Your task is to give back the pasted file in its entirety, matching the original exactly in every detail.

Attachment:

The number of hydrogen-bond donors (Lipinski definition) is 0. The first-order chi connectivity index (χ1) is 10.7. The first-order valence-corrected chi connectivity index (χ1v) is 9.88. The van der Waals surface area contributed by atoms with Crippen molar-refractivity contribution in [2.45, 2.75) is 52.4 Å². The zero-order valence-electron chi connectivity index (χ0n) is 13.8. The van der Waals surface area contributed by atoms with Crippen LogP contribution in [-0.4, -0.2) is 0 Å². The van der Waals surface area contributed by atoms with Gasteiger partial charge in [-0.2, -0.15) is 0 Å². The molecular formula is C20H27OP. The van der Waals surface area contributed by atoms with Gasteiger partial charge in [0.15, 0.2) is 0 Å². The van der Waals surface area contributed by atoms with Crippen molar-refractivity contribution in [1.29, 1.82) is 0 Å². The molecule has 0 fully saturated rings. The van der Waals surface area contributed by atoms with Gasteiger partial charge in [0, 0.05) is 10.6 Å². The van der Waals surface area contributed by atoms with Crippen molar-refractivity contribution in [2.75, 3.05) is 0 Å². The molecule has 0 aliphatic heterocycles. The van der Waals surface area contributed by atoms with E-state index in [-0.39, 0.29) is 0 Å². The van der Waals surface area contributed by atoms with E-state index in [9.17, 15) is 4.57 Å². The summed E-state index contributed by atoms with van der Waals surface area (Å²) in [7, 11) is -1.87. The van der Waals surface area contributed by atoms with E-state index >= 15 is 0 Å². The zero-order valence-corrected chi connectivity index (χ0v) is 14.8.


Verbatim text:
The number of hydrogen-bond donors (Lipinski definition) is 0. The first-order chi connectivity index (χ1) is 10.7. The first-order valence-corrected chi connectivity index (χ1v) is 9.88. The van der Waals surface area contributed by atoms with Crippen molar-refractivity contribution in [2.45, 2.75) is 52.4 Å². The zero-order valence-electron chi connectivity index (χ0n) is 13.8. The van der Waals surface area contributed by atoms with Crippen LogP contribution in [-0.4, -0.2) is 0 Å². The van der Waals surface area contributed by atoms with Gasteiger partial charge in [-0.2, -0.15) is 0 Å². The molecular formula is C20H27OP. The van der Waals surface area contributed by atoms with Gasteiger partial charge in [0.15, 0.2) is 0 Å². The van der Waals surface area contributed by atoms with Crippen molar-refractivity contribution in [1.29, 1.82) is 0 Å². The molecule has 0 fully saturated rings. The van der Waals surface area contributed by atoms with Gasteiger partial charge in [0, 0.05) is 10.6 Å². The van der Waals surface area contributed by atoms with Crippen molar-refractivity contribution in [2.75, 3.05) is 0 Å². The molecule has 0 aliphatic heterocycles. The van der Waals surface area contributed by atoms with E-state index in [-0.39, 0.29) is 0 Å². The van der Waals surface area contributed by atoms with E-state index in [9.17, 15) is 4.57 Å². The summed E-state index contributed by atoms with van der Waals surface area (Å²) in [7, 11) is -1.87. The van der Waals surface area contributed by atoms with E-state index >= 15 is 0 Å². The zero-order valence-corrected chi connectivity index (χ0v) is 14.8.